How much is it worth? The Valuation of the internet.

Printer-friendly versionSend to friendPDF version

What is the internet worth? A recent study by analysts at McKinsey & Company indicates that it is currently about eight trillion US dollars. This makes the internet a bigger economy than those of Canada and Spain combined. The study focused on the G8 and BRIC countries combined with South Korea. Taken together, about 200 million persons are active consumers on the net and the economy they create in this area is estimated to make up about 3.4% of the GDP. In consequence, seen as a sector, the internet surpasses sectors like mining (1.7%), agriculture (2.2%), and education (3.0%).
However, the impact of the internet differs strongly between countries. About 6.4 percent of Sweden’s economy can be attributed to the internet, more than twice as much as in Germany and France. The British are leaders in online retail, spending about twice as much as the US population. However, in the US the revenue of online industries accounts for more than 30 percent. Some countries lag significantly behind like Russia, with an internet industry of less than 1% of GDP. While the internet industry is dominated in most countries by private consumers, for China and India the production and sales of online services are the more important factors.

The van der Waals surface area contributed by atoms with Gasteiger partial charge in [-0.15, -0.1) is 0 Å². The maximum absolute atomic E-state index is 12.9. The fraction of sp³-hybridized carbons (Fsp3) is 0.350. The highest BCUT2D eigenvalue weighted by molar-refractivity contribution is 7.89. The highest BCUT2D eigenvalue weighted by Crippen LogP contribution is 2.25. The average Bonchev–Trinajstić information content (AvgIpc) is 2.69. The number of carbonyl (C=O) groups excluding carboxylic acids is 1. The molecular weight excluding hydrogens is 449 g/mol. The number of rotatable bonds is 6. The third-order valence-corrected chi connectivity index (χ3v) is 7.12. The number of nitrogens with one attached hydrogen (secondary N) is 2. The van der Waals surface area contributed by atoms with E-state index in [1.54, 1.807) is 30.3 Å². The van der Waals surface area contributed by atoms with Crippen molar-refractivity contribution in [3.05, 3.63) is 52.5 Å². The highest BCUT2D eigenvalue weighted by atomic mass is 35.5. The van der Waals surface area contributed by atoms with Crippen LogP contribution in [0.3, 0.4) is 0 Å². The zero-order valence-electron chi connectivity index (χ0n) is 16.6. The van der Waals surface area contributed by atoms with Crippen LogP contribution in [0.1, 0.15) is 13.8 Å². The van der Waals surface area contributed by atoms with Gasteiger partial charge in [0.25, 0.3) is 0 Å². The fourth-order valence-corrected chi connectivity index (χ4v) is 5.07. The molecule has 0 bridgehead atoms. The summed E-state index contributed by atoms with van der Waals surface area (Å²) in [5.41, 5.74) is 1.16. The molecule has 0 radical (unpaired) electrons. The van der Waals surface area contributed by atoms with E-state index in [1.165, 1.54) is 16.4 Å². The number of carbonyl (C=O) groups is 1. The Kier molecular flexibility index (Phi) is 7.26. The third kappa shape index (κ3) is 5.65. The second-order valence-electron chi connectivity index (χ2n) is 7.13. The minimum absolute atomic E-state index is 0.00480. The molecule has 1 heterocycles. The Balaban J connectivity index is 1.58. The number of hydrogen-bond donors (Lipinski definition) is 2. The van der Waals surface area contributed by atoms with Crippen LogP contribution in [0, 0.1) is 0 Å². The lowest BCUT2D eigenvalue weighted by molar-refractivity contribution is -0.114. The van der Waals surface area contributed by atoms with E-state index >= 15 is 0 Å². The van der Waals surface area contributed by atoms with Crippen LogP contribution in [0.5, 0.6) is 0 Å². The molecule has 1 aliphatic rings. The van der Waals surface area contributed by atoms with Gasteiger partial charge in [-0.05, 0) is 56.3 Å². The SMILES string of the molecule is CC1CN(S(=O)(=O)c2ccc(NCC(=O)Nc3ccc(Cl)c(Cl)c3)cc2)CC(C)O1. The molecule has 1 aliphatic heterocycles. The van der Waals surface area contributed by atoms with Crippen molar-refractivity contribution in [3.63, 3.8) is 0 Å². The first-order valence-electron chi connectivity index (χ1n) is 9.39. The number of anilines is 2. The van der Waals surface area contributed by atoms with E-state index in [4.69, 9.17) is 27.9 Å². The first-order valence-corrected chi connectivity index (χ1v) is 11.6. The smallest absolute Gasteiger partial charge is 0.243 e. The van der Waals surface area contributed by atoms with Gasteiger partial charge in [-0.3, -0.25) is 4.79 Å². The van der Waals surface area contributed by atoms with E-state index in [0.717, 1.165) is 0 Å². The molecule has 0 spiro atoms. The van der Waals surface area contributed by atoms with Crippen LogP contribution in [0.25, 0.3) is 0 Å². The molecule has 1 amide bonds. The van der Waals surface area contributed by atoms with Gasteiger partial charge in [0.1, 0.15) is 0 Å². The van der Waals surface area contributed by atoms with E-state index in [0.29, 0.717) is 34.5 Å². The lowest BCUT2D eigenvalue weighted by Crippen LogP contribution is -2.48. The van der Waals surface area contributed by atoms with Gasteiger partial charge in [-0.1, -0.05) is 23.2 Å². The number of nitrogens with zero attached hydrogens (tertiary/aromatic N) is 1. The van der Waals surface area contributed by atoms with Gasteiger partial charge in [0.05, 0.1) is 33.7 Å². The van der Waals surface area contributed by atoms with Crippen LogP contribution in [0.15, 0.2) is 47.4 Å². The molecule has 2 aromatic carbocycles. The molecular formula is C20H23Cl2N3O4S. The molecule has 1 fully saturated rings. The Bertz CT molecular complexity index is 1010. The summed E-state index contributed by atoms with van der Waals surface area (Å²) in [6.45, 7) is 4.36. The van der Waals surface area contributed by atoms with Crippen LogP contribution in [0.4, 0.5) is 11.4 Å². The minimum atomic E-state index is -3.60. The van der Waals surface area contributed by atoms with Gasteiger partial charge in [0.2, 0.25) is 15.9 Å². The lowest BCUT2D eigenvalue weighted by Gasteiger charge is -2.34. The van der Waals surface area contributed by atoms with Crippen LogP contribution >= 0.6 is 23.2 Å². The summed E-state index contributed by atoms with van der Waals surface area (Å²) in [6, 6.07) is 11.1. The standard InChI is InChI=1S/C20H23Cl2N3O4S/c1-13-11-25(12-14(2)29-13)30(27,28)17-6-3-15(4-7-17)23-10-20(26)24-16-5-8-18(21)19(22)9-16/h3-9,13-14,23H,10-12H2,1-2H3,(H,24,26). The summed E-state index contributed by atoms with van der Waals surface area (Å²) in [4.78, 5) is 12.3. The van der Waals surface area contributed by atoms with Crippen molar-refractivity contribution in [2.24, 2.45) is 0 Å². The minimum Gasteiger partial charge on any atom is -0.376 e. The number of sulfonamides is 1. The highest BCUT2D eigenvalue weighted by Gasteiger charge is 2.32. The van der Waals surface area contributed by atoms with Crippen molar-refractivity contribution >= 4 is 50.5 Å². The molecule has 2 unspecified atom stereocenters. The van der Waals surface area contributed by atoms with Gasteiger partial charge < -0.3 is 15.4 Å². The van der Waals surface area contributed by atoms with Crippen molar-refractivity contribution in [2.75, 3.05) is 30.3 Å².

The numbers are impressive and confirm that we live in the industrial revolution of the internet. The core of this revolution is beyond benefits for individual consumption the globalization of the division of labor, and the flow of information. The internet primarily saves time and costs enabling companies and individual consumers to source internationally. The numbers also indicate that this revolution is quantitatively far from over. The 200 million active persons are only a fraction of the inhabitants of the countries studied, and the leading countries in some aspects may indicate where all the others are heading.
Where does this revolution stand qualitatively compared with previous industrial revolutions is a natural question to ask. Derek Thompson from ‘The Altantic’ confronted the McKinsey study with his own life experience alongside the findings of the book ‘The Great Stagnation’ by Tyler Cowen, one of the many authors observing an ‘innovation rut’ in the last twenty years. Derek Thompson works as an online journalist, a profession unknown twenty years ago. When he looks around his office all the gadgets of the internet revolution are in his view. But of course he is also aware of the fact that all this technology and his job create a product which has been constantly devaluated by the internet: information and entertainment. Close to or completely free ‘infotainment’ certainly has a worth, but its price is not high enough to contribute significantly to the GDP, and pay its creators.
Of course, McKinsey & Company is right in stating that the internet created a significant industry of its own as well as adding to the efficiency of other industrial sectors. Private net related consumption will quantitatively grow, and still there seem to be applications like the ‘internet of things’ which have not been exploited. Nevertheless, predictions on further development of the internet and its impact on other sectors appear difficult.